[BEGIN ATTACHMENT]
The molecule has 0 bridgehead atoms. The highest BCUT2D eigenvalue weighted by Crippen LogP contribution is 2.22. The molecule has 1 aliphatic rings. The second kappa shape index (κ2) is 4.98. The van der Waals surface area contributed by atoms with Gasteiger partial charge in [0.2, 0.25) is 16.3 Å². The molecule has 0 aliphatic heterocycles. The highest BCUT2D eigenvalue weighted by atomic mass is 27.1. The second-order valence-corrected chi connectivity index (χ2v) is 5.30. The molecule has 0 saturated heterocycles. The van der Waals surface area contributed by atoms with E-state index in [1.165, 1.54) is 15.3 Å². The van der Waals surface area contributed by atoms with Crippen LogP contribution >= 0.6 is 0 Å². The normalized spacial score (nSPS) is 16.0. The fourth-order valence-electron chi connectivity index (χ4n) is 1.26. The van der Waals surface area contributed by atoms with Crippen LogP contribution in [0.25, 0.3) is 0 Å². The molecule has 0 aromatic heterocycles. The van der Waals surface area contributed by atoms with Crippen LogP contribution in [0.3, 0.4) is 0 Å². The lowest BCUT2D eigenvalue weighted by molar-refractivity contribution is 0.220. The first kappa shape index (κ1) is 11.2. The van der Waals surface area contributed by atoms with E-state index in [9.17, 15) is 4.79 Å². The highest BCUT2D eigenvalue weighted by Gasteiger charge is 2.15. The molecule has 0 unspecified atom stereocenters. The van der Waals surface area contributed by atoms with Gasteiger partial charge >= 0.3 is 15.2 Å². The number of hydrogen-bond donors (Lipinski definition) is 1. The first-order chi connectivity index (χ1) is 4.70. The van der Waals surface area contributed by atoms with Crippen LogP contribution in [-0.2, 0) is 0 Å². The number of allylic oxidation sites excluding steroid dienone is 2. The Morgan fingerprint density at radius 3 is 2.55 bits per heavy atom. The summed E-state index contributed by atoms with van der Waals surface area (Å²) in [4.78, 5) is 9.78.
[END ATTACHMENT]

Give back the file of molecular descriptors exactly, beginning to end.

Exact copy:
The molecule has 0 bridgehead atoms. The highest BCUT2D eigenvalue weighted by Crippen LogP contribution is 2.22. The molecule has 1 aliphatic rings. The second kappa shape index (κ2) is 4.98. The van der Waals surface area contributed by atoms with Gasteiger partial charge in [0.2, 0.25) is 16.3 Å². The molecule has 0 aliphatic heterocycles. The highest BCUT2D eigenvalue weighted by atomic mass is 27.1. The second-order valence-corrected chi connectivity index (χ2v) is 5.30. The molecule has 0 saturated heterocycles. The van der Waals surface area contributed by atoms with E-state index in [1.165, 1.54) is 15.3 Å². The van der Waals surface area contributed by atoms with Crippen LogP contribution >= 0.6 is 0 Å². The normalized spacial score (nSPS) is 16.0. The fourth-order valence-electron chi connectivity index (χ4n) is 1.26. The van der Waals surface area contributed by atoms with Crippen LogP contribution in [0.25, 0.3) is 0 Å². The molecule has 0 aromatic heterocycles. The van der Waals surface area contributed by atoms with Crippen LogP contribution in [0.3, 0.4) is 0 Å². The lowest BCUT2D eigenvalue weighted by molar-refractivity contribution is 0.220. The first kappa shape index (κ1) is 11.2. The van der Waals surface area contributed by atoms with E-state index in [9.17, 15) is 4.79 Å². The highest BCUT2D eigenvalue weighted by Gasteiger charge is 2.15. The molecule has 0 unspecified atom stereocenters. The van der Waals surface area contributed by atoms with Gasteiger partial charge >= 0.3 is 15.2 Å². The number of hydrogen-bond donors (Lipinski definition) is 1. The first-order chi connectivity index (χ1) is 4.70. The van der Waals surface area contributed by atoms with Crippen LogP contribution in [-0.2, 0) is 0 Å². The number of allylic oxidation sites excluding steroid dienone is 2. The Morgan fingerprint density at radius 3 is 2.55 bits per heavy atom. The summed E-state index contributed by atoms with van der Waals surface area (Å²) in [4.78, 5) is 9.78.